Japan in Their Own Words (JITOW)/日本からの意見

Changing Our Logic from "Expansion" to "Sustainability and Coexistence"
SAEKI Keishi / Professor at Kyoto University

October 2, 2013
A researcher studying international comparisons in our approach to happiness once told me about the remarkable divergence that exists, for example between Japan and America. Suppose we ask people to tell us the level of happiness they seek on a scale of 1 to 10. Where Americans would respond "10" as a matter of course, the Japanese say they would settle for somewhere around "6."

This is an excellent illustration of the different basic values held by these two countries. For many Americans, the "pursuit of life, liberty and happiness" represents man's fundamental birthright as expressed in their Declaration of Independence. Seeking to expand one’s freedom and to increase one's happiness is the right thing to do, regardless of the circumstances. We should strive to get as close as possible to attaining "10," or better still, to exceed that goal ad infinitum.

However, such thinking is not shared by many Japanese. To begin with, they would feel awkward about seeking happiness for "myself" alone. They would be nagged by a sense of unease unless "everyone" – including acquaintances as well as strangers – is content with their share of happiness.

Moreover, life has its ups and downs. If we pursue the maximum level of "10," or complete happiness, the payback will be equal in its misery. That is how the Japanese mind works. In life we all end up even, so the greater the positive swing, the greater the negative swing that brings it back to zero. In the ultimate equation, zero is the answer to all the additions and subtractions in our lives. Equality is at work here.

Today, the American brand of happiness permeates our world. It comes straight from modernist thinking, which revolves around the central value of infinitely expanding individual "freedom" and "happiness." It was this endless expansion of "freedom" that led to the idea of economic growth, in turn creating a perpetual drive for technological innovation, the endless propagation of human desire, and globalism. And so the global competition for economic growth went into an unrestrained gallop to eventually acquire its own autokinetic motion.

If we continue down this path of global economic competition and pursuit of growth, the consequences are clear to see. It will be nothing short of a catastrophe. In stark contrast to the euphoric image of globalism that was popular in the post-Cold War era of the 1990s, what we see unfolding in our world today is international rivalry over markets and resources, international competition over growth strategies and confusion in the global financial markets. Seeking a way out of the economic slump, countries are printing money and throwing it left and right. Our world of instability is a far cry from the image of pre-established harmony envisaged by "liberalism." It would be more appropriate to call it a new imperialism. The overbearing intensity of this global competition has in effect destroyed "globalism" in the sense of creating a world transcending national borders, and the unfettered pursuit of "freedom" is destroying freedom moderated by reason. Ensnared by this obsession for growth, we have become slaves of market competition rather than being liberated from it.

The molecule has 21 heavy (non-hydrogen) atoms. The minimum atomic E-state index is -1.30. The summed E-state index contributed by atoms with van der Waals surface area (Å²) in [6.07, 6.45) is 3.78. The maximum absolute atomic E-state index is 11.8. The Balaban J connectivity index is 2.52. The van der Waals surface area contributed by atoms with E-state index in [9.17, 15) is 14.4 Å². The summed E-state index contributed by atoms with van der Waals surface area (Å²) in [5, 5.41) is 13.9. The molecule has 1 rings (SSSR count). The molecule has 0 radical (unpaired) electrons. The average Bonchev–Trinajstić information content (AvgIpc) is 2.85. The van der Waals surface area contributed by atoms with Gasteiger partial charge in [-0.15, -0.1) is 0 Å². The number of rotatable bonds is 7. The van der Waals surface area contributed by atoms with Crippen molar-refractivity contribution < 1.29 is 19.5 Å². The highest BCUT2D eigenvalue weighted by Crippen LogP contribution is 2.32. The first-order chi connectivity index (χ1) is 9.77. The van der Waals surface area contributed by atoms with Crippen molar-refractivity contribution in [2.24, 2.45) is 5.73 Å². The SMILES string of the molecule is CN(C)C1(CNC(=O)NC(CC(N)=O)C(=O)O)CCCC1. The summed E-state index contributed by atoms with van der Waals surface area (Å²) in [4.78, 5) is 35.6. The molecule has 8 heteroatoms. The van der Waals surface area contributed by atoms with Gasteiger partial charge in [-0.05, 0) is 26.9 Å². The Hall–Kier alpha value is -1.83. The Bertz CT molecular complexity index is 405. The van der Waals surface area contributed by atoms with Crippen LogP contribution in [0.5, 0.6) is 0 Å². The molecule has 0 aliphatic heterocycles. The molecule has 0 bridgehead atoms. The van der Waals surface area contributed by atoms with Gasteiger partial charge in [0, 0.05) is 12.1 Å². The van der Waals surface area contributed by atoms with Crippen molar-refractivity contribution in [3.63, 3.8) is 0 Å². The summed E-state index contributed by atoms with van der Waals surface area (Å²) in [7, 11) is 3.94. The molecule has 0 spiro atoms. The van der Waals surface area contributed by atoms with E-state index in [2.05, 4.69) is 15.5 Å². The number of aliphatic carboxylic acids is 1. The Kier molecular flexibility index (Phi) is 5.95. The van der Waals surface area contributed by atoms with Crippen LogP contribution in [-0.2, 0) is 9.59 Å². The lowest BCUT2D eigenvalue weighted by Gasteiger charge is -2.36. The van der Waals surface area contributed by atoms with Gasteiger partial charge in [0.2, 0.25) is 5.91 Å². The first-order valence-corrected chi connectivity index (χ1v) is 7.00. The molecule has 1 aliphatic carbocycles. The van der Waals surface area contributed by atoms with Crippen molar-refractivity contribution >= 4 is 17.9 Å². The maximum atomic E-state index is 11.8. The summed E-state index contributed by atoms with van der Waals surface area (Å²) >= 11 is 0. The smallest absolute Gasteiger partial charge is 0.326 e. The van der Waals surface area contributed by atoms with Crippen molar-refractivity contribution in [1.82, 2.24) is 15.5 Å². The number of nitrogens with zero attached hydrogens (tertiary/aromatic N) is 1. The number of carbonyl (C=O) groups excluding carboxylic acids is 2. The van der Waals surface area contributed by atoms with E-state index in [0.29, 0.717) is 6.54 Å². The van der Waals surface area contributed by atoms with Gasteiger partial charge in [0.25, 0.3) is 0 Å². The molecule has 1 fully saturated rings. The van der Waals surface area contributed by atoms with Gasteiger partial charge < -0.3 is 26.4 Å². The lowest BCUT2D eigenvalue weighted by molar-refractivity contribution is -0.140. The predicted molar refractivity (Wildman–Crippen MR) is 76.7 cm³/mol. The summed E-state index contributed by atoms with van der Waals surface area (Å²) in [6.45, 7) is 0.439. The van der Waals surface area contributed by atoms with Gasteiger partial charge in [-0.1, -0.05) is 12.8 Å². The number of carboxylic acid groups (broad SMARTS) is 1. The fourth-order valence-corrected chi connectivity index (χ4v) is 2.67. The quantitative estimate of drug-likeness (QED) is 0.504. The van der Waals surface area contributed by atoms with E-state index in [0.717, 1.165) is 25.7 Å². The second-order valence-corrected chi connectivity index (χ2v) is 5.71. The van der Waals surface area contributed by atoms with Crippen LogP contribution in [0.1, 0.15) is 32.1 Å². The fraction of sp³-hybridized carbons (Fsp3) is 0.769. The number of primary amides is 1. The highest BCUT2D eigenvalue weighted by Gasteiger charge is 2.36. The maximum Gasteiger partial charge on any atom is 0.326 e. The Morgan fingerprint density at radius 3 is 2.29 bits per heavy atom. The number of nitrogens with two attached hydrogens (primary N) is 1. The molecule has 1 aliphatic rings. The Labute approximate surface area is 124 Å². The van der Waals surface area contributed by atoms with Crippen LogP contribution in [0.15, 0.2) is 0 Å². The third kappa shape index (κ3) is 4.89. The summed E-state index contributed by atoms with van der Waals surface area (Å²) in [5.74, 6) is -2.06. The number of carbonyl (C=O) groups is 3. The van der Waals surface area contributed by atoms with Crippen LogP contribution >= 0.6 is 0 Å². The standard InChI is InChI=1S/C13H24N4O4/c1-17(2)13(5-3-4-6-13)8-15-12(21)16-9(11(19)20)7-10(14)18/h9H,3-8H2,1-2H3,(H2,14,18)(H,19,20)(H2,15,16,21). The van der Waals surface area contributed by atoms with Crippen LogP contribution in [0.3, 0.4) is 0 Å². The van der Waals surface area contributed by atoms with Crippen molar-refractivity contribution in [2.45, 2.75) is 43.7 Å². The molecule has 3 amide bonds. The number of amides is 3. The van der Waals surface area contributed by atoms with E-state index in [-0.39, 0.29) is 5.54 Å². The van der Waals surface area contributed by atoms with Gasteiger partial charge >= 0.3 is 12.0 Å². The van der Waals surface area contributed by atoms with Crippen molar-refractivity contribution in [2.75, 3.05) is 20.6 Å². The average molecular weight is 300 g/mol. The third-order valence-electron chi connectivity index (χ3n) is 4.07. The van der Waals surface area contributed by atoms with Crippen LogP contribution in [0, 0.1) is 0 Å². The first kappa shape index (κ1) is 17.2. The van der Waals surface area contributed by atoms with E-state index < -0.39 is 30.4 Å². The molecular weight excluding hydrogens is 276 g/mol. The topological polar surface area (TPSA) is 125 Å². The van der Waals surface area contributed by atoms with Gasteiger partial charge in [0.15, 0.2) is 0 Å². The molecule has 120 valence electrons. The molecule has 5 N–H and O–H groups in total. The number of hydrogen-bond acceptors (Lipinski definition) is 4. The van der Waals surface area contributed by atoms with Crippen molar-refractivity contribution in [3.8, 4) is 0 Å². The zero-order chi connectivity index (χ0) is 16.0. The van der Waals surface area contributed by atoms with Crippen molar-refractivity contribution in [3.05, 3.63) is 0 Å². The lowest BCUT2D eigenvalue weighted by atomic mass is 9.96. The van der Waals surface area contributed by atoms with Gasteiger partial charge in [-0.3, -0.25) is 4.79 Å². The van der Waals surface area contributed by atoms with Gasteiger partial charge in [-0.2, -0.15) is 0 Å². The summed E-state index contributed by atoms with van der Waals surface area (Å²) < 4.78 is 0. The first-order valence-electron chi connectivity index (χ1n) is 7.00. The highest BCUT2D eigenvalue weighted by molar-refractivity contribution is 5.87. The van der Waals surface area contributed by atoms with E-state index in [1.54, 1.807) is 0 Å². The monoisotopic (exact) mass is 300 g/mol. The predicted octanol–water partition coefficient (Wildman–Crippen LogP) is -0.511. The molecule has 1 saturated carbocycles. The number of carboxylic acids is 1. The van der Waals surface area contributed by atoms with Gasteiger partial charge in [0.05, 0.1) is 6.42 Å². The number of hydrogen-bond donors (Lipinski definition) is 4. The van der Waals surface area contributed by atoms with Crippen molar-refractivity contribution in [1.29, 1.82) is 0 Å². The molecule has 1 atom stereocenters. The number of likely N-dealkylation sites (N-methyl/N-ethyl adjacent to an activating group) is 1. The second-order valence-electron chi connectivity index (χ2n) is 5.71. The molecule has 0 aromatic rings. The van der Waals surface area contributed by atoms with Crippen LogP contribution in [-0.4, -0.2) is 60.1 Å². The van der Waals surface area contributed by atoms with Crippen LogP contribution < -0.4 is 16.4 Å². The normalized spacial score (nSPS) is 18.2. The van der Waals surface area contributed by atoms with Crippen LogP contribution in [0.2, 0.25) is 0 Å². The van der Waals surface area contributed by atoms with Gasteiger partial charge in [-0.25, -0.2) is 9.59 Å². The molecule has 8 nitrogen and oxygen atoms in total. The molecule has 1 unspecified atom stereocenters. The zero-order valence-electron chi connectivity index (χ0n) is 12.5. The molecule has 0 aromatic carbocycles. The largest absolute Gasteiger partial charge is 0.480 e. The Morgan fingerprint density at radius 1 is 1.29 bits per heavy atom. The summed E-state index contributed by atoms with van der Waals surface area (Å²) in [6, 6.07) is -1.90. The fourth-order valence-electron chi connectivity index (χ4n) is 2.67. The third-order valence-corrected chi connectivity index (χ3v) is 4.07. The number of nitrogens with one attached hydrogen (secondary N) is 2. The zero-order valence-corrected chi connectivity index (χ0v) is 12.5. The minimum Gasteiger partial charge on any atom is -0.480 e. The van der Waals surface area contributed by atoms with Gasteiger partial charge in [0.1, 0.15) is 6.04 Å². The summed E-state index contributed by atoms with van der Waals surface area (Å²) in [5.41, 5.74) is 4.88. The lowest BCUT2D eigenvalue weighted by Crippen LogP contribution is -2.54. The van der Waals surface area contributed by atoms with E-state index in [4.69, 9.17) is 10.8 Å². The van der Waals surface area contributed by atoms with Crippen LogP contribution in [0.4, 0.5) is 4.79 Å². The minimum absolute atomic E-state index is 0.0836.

So what can we do about it?

There is no answer that promises a quick fix. Still, we can at least use our imagination to understand how this autokinetic motion is leading us to catastrophe. And we should start by distancing ourselves from the American "logic of expansion" that encourages an endless expansion of freedom, wealth and happiness. This would mean a shift in values in which the Japanese logic of "sustainability and coexistence" is more effective than American-style modernism. The Japanese way has always taught us to choose harmonious coexistence over competition, to know that "enough is as good as a feast," to respect moderation and order, to recognize that happiness cannot be measured in material terms and that infinite expansion in freedom and happiness cannot be achieved. While I do not intend to make any grandiose claim that Japanese values should thus dominate the world, I do believe that the Japanese value system of finding contentment in attaining a "6" would serve as a better bridge to a post-modernist world than a relentless pursuit for "10 out of 10"

German historian Oswald Spengler was right; civilizations do rise and fall. Western modernism that begot global capitalism may have now reached its apex, yet it is trembling with fear from a premonition of decline.

Keishi Saeki is Professor of socioeconomics at Kyoto University. This article was first published on September 9, 2013 in the evening edition of the Mainichi Shimbun newspaper.
The English-Speaking Union of Japan

佐伯 啓思 / 京都大学教授

2013年 10月 2日











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English Speaking Union of Japan > Japan in Their Own Words (JITOW) > Changing Our Logic from "Expansion" to "Sustainability and Coexistence"